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Vodafone Wins Indian Tax Dispute

by Mary Swire,, Hong Kong

25 January 2012

India’s Supreme Court has ruled that Vodafone Group Plc is not liable for a USD2.2bn bill in back taxes and penalties after the USD11.2bn acquisition of Indian mobile phone company Hutchinson Essar in 2007.

The ruling overturns a high court decision in favour of the Indian tax authorities. It had previously been decided that the takeover was taxable in India due to the indirect transfer of Indian assets. The Supreme Court decision however has absolved Vodafone of any liability, supporting the company’s initial belief that no tax was owed as the deal took place between two non-Indian companies.

Vodafone will also be refunded the USD496m deposit it had to make in November 2010, with 4% interest.

The case concerns the jurisdiction of the Indian tax authorities to demand capital gains tax on Vodafone's acquisition of Hutchinson Essar, with the main agreements having been signed in the Cayman Islands between non-Indian entities. The Indian Tax Office had said that Vodafone was liable to be taxed because the majority of assets were based in India, and that under Indian law buyers have to withhold capital gains tax. Vodafone, however, contended that as it was the purchaser, not the seller, it made no taxable gain from the transaction.

The ruling will reassure other international investors in relation to their own possible future tax liabilities in India.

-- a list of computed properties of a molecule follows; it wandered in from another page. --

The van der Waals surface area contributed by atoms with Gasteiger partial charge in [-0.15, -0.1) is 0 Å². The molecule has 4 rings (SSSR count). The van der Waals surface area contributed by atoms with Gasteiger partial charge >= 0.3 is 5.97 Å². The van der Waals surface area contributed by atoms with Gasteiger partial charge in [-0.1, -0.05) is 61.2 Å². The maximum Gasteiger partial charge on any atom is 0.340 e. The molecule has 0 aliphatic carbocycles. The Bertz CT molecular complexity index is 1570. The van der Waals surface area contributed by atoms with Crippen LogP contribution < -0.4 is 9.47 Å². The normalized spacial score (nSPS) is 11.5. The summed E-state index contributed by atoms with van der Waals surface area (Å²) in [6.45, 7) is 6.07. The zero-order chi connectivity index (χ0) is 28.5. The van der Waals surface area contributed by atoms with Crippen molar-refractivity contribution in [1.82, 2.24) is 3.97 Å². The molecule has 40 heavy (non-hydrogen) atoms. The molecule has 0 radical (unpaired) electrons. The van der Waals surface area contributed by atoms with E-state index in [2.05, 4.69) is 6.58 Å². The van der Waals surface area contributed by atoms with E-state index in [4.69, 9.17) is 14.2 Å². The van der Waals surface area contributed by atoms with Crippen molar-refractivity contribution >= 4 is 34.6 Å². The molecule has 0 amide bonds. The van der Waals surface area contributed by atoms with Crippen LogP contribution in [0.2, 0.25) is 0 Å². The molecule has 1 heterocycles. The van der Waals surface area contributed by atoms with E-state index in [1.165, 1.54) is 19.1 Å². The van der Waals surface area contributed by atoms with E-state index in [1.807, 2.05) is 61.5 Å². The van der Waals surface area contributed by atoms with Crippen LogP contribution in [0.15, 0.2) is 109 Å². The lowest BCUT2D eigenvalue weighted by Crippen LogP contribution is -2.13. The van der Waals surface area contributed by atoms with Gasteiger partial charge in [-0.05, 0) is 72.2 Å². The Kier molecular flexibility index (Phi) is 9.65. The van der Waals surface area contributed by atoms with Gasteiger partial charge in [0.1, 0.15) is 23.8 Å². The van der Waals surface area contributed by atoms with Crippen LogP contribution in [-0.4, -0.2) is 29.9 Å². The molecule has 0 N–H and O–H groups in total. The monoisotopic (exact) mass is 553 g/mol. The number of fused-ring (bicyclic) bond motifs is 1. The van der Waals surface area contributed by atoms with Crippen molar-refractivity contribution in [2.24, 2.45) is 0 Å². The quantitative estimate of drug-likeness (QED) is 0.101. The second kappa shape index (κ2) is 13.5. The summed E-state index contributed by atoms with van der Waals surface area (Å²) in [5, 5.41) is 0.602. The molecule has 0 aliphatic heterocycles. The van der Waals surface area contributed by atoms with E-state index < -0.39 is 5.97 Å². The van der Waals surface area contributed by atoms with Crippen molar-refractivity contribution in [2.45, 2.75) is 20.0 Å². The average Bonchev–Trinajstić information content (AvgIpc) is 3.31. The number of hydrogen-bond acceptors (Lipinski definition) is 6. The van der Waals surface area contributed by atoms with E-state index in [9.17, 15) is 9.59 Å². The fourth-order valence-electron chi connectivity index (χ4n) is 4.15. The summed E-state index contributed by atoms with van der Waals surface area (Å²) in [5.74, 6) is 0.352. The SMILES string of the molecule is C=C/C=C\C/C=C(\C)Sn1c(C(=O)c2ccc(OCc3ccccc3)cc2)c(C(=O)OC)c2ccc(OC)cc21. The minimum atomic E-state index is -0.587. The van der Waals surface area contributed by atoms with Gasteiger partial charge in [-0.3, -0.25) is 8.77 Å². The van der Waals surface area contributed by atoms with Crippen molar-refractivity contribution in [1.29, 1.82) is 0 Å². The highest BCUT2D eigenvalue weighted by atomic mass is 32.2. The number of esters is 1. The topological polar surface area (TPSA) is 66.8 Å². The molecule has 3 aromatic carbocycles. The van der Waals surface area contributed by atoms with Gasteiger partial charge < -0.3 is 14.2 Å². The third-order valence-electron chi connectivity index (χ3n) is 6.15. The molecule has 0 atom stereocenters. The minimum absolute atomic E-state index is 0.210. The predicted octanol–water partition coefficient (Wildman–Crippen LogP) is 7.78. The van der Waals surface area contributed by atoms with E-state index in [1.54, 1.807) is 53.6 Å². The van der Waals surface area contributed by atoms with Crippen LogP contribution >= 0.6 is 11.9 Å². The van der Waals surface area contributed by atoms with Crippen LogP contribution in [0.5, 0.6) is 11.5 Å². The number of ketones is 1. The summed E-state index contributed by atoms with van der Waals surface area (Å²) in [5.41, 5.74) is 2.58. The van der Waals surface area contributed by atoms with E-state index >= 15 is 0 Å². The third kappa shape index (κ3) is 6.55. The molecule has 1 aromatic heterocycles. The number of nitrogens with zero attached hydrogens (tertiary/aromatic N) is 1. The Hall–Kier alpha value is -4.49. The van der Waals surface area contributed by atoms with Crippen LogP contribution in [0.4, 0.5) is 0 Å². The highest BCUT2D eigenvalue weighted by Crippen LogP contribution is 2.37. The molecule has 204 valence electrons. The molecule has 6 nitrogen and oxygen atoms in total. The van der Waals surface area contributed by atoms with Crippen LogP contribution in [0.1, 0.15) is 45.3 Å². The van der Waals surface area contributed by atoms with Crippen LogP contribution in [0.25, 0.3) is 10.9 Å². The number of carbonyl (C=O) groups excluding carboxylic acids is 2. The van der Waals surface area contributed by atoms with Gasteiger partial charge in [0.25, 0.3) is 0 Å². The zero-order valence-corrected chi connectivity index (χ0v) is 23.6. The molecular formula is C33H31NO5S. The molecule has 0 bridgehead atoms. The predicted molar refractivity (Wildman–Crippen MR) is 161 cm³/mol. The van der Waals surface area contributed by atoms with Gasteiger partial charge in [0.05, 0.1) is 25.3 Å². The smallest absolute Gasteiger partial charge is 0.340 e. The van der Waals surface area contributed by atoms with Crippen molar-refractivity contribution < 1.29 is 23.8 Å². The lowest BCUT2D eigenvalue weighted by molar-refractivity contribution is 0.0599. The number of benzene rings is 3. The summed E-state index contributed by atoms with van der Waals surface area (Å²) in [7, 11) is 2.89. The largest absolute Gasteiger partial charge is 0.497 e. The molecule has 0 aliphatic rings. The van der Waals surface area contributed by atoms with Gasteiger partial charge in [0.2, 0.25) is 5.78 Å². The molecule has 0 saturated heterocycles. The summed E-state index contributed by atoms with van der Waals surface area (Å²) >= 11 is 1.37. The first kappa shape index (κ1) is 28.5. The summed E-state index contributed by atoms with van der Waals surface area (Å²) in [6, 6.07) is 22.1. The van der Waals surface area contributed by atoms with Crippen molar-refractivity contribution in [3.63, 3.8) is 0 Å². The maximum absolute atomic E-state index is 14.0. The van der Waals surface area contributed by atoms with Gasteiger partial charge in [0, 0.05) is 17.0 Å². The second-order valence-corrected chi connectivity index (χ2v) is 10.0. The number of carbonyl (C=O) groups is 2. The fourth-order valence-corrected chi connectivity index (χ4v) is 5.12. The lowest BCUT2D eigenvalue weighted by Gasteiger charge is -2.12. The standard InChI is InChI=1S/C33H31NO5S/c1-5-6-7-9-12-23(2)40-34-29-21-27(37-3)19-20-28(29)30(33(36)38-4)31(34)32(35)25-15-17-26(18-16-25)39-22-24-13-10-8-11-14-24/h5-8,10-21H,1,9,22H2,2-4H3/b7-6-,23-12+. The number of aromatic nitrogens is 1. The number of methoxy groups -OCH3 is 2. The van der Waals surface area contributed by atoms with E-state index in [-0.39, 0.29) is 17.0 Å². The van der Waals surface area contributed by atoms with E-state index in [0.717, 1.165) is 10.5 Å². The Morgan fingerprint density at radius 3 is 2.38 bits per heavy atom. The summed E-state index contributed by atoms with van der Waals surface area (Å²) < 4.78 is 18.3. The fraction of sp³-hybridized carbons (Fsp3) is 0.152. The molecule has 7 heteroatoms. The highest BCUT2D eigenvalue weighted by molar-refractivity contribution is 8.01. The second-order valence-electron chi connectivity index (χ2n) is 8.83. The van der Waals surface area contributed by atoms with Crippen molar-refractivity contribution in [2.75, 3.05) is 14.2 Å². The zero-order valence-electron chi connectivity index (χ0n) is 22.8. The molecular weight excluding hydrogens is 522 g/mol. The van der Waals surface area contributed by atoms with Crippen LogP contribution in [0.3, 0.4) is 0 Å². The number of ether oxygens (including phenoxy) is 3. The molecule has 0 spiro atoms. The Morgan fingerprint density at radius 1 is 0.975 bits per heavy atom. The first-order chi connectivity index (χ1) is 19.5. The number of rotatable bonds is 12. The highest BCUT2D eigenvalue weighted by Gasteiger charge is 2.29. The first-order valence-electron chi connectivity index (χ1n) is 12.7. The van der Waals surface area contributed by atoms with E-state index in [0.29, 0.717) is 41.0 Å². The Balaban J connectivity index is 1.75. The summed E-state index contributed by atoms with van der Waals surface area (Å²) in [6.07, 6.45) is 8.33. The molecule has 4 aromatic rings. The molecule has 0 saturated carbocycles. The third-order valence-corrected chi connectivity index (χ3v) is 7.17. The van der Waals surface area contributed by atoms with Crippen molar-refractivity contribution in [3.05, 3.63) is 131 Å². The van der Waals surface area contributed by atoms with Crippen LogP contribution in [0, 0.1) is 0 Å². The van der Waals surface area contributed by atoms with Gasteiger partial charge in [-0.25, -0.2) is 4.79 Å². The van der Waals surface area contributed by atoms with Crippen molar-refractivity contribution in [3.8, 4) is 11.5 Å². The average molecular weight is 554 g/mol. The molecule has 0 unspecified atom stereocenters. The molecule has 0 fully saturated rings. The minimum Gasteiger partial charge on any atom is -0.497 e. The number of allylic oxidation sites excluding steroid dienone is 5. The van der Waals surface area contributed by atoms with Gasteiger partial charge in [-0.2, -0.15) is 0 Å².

Kevin Phillips, Corporate Tax partner and international tax specialist at Baker Tilly, explains: “The case effectively restores the previously widely understood order, and gives much needed confidence to existing and future foreign investors, and not just in India. There are a number of other important territories that also tax capital gains made by foreign investors on disposals of shares in companies in their territory (notably China). If the Indian Supreme Court had upheld India’s right to tax an indirect disposal of shares in an Indian company in this way, it could have cast doubt on the treatment of similar transactions in other territories. Foreign investors in such territories can breathe a little easier as a result.”

It is believed that the verdict will speed up deals between Indian businesses and other companies who had been waiting for clarity on tax law before proceeding.

This however, may not be the end of the matter, because of the implementation of India’s new Direct Tax Code in 2013. Some tax experts have suggested that the new law might create new tax liabilities for transactions similar to the Vodafone deal.

TAGS: court | capital gains tax (CGT) | tax | business | holding company | India | law | mergers and acquisitions (M&A) | offshore | corporate headquarters | multinationals | controlled foreign corporations (CFC) | penalties | telecoms | triangulation

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